At the Blog
On Monday, Frank Pasquale continued our poppin’ symposium on Beth Popp Berman’s Thinking like an Economist by considering two ways we might respond to the economic style run amok. We could try to reform the economic style to better account for the true benefits and costs of various policies. For instance, when evaluating the implementation of statues like the ADA, we could better attend to the widespread benefits of universal design: “A subway station with an elevator does not just help persons in wheelchairs; it also assists parents with baby carriages, travelers with heavy luggage, weekend warriors recovering from knee pain, workers carrying their equipment, and so many more persons.” Such co-benefits of policies are manifold and often overlooked. But if, as Berman argues, Republican administrations are far less likely to be consistently constrained by the economic style, then this approach may have the unintended consequence of tilting the policy playing field to the right. Instead, sidestepping—rather than reforming—the economic style, may be the wisest course. To pursue this latter approach, Pasquale writes, “reformers will need to sharpen values-based arguments. For example, when public transit is built, this infrastructure should accommodate the disabled as a matter of course. While there may be situations or projects where particular aspects of accommodation are too difficult to achieve, the presumption should be for inclusion.”
On Tuesday, Landon Storrs argued that the “economic style” prevailed, in part, because many liberal Democrats were forced out of government or toward the political center by charges of disloyalty to the U.S. government. If, as Marshall Steinbaum argued last week, Berman’s story was one that adherents of the economic style would prefer us to believe, Storrs offers a much darker backstory to the rise of the economic style. As she argues, the institutional economists and social Keynesians that pre-dated the economic style did not just fall out of academic fashion or become irrelevant to the problems at hand. Instead, they were harassed by investigations for their left-leaning views and connections. “As a result, policy experts who wanted to be in government service became very, very cautious. Not only did they eschew association with any cause or person who might be under suspicion, but, crucially, they adjusted the language (and sometimes the substance) of their recommendations…. This was the historical context underlying the economic style’s appeal to liberal Democrats, as well as its longevity in government agencies.”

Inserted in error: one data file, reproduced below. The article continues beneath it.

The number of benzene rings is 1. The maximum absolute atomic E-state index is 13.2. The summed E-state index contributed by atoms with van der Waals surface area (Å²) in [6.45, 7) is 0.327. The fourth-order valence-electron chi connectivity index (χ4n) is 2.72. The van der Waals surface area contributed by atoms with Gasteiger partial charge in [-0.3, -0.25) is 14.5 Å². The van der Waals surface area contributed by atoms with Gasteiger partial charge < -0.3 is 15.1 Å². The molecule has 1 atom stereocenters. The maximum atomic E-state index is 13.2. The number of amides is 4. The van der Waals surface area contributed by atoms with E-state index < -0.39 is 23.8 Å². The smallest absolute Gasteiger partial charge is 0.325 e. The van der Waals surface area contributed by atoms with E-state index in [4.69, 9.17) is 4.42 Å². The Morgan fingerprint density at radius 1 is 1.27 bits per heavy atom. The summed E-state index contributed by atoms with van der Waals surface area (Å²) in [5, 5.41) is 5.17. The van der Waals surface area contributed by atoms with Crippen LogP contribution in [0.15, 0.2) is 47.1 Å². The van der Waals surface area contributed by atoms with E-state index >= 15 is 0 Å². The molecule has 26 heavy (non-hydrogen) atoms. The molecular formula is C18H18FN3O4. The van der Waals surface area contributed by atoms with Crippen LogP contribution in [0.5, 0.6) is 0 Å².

And on Thursday, Alvin Velazquez explained how, under the NLRB’s current joint employer standard, labor law protects corporate interests better than corporate law does, leaving millions of workers without meaningful collective bargaining rights. As he writes, “The Trump Board’s joint employer standard—which requires that a putative joint employer exercise ‘direct and immediate control’ over terms and conditions of work—plainly fails to protect workers in the fissured workplace who labor for the benefit of multiple companies. The standard also protects corporations even more than state corporate law does. A number of state corporate law cases acknowledge that parent companies can be held liable for the actions of subsidiary corporations. Other cases hold that franchisors can be held responsible for actions by franchisees.” The Trump Board’s selective borrowing of corporate law concepts, he argues, illustrates the need for alternative approaches to developing the joint employer standard, and, moreover, the explicit elevation of the priorities of federal labor over the priorities of state corporate law.
In LPE Land
In a few short hours, the one and only Talha Syed (UC Berkeley) will be discussing an LPE approach to Torts! The event is both in-person and virtual, so put on your favorite pajamas and discover how “an LPE approach offers not only distinct substantive insights into tort law but also, and perhaps as importantly, a distinct methodology for approaching law in general.”
In the NYT, Lindsay Wiley argued that courts are eroding the legal foundations of privately financed public health by allowing employers, insurers, pharmacies, and hospitals to opt out of doing their part on the basis of their private religious views. (You might note the kind shout out to Kate Redburn’s recent post on “The Law and Political Economy of Religious Freedom.”)
Sanjukta Paul has launched her own personal blog. In her inaugural post, she weighs in on the discussion of Beth Popp Berman’s Thinking like an Economist, and the need to reclaim the notion of efficiency.
Over at Slate, Brian Callaci and Sandeep Vaheesan explain how fast food corporations, which successfully led a the fight to remake antitrust law to legalize franchising, ultimately paved the way for Uber. The Biden administration, they argue, can and should rein in such one-sided business models.
An article in Nature points out that the ultraconservative majority on the Supreme Court is undermining science’s role in informing public policy. It’s a good thing we aren’t facing any ecological or public health-related crises.